Title: Grande Ecole Credit: Chris Banks Movies Wednesday 8th June 2005 - 12:00pm1118188800 Article: 764 Rights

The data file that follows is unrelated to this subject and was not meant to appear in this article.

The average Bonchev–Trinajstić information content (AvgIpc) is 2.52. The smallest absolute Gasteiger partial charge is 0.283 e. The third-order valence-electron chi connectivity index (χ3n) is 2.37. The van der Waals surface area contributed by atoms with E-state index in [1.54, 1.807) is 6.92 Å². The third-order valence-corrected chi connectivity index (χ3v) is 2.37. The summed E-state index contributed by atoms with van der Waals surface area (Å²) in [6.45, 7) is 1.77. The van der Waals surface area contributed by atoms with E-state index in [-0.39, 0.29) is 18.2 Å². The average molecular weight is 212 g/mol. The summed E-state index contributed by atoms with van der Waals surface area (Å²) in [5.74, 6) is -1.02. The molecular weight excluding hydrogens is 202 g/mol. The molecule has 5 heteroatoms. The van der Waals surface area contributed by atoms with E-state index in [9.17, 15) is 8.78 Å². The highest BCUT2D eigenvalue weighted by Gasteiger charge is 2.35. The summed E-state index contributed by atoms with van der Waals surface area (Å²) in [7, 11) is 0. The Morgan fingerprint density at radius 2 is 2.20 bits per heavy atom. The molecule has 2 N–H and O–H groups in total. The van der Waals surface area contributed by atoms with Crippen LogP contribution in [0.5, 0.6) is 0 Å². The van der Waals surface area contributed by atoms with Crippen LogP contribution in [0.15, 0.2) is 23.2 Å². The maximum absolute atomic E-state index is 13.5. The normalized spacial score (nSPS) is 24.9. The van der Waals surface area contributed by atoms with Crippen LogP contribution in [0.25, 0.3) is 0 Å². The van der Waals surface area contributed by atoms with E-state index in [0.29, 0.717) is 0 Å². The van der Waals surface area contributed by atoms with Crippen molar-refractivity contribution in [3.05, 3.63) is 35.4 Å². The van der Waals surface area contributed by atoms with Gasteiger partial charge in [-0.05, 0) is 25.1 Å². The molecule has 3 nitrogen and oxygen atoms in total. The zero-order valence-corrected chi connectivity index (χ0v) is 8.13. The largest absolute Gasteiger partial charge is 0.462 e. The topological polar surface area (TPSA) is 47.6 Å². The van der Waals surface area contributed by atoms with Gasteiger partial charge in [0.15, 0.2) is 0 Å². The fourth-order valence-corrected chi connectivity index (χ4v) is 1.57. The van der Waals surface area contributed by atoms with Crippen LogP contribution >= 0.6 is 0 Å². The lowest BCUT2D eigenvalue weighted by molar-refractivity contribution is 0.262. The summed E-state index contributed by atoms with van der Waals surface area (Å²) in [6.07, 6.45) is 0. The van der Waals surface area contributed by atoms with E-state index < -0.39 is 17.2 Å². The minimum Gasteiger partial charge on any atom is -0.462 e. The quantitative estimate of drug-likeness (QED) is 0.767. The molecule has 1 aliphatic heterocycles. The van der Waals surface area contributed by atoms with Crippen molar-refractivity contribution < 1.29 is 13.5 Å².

Dir: Robert Salis France, 2003 35mm, 110 mins French with English subtitles Grande Ecole is very French, the sort of film where characters sit around in beautifully-composed shots talking about the meaning of life, usually before, during or after shagging. There's also more full-frontal male nudity than you can poke a prick at, entwined with sex, philosophy and class politics. It's a heady but enjoyable mix that at times gets slightly pretentious. Director Salis knows just when to pop the bubble though, by intercutting cunnilingus with a fireworks display, or a shocked-looking piece of artwork with an underwear-sniffing expedition. You know the sort of thing. At times it's a one big gay soap opera, with lashings of Foucault thrown in for good measure. It's Beverly Hills 90210 with a PhD in queer theory, as rich but provincial college student Paul falls in love with his room-mate, rich and arrogant swimmer Louis-Arnault, but only Paul's girlfriend seems to recognise the true depth of Paul's feelings. Louis-Arnault is a bit of a cocktease, and would probably have been slapped for his behaviour were he not so goddamn attractive. Meanwhile, unbeknownst to anyone, Paul is embarking on an affair with working-class Arab boy Mecir, who's working on campus as a painter. It's Mecir who chimes in with the whole post-sexuality theory of the sort that activists find so irritating. When Paul asks how long he's known that he was gay, Mecir replies that hetero and homo are so yesterday. He's in love with Paul because he is Paul, not because he is a man. Back to our main story, where Paul's girlfriend is getting all sweaty at the thought of two men together. She has a plan to fulfill her fantasy and curb Paul's wandering eyes and heart forever, but it's all going to end in tears when it comes to a head. And as for poor old Mecir? That would be telling. Paul's sexual confusion is a bit of a turnoff at times, but it's something that I'm sure some bisexuals in the audience will identify with. The rest are sure to be kept entranced by the turbulent plot, fantastically sensual love scenes, and alluring performers. Yes, this is one of those movies where everyone is inexplicably beautiful, but if we were expecting something else, we'd be in another theatre watching a British kitchen-sink drama. A potboiler with depth, Grande Ecole is likely to stay with you long after the credits roll and the icecream has melted. Chris Banks - 8th June 2005    
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